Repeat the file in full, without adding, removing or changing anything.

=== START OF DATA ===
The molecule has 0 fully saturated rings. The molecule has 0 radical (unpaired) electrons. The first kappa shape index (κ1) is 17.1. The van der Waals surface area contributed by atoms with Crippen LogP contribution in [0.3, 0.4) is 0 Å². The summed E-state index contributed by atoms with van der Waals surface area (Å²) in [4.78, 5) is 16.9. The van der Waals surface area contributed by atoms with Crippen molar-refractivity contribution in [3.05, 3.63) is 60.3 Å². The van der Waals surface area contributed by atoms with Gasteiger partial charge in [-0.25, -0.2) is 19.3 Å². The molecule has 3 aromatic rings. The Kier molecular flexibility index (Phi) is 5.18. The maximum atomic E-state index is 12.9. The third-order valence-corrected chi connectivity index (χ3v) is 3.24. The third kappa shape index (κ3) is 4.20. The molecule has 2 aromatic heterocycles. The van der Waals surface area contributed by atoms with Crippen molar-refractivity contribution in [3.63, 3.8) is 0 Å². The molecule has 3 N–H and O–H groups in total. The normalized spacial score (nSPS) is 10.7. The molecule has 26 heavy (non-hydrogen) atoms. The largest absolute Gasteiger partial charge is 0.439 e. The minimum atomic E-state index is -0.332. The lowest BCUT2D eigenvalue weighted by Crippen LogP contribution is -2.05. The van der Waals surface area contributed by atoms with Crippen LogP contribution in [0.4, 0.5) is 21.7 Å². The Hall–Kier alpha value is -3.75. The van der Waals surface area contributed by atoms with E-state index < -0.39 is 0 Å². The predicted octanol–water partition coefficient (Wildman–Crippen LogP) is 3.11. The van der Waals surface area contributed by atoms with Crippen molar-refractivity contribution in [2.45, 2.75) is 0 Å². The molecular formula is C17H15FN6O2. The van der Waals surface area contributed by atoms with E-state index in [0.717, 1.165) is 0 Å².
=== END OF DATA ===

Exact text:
The molecule has 0 fully saturated rings. The molecule has 0 radical (unpaired) electrons. The first kappa shape index (κ1) is 17.1. The van der Waals surface area contributed by atoms with Crippen LogP contribution in [0.3, 0.4) is 0 Å². The summed E-state index contributed by atoms with van der Waals surface area (Å²) in [4.78, 5) is 16.9. The van der Waals surface area contributed by atoms with Crippen molar-refractivity contribution in [3.05, 3.63) is 60.3 Å². The van der Waals surface area contributed by atoms with Gasteiger partial charge in [-0.25, -0.2) is 19.3 Å². The molecule has 3 aromatic rings. The Kier molecular flexibility index (Phi) is 5.18. The maximum atomic E-state index is 12.9. The third-order valence-corrected chi connectivity index (χ3v) is 3.24. The third kappa shape index (κ3) is 4.20. The molecule has 2 aromatic heterocycles. The van der Waals surface area contributed by atoms with Crippen molar-refractivity contribution in [3.63, 3.8) is 0 Å². The molecule has 3 N–H and O–H groups in total. The normalized spacial score (nSPS) is 10.7. The molecule has 26 heavy (non-hydrogen) atoms. The largest absolute Gasteiger partial charge is 0.439 e. The minimum atomic E-state index is -0.332. The lowest BCUT2D eigenvalue weighted by Crippen LogP contribution is -2.05. The van der Waals surface area contributed by atoms with Crippen LogP contribution in [0.4, 0.5) is 21.7 Å². The Hall–Kier alpha value is -3.75. The van der Waals surface area contributed by atoms with E-state index < -0.39 is 0 Å². The predicted octanol–water partition coefficient (Wildman–Crippen LogP) is 3.11. The van der Waals surface area contributed by atoms with Crippen molar-refractivity contribution in [2.45, 2.75) is 0 Å². The molecular formula is C17H15FN6O2. The van der Waals surface area contributed by atoms with E-state index in [0.717, 1.165) is 0 Å².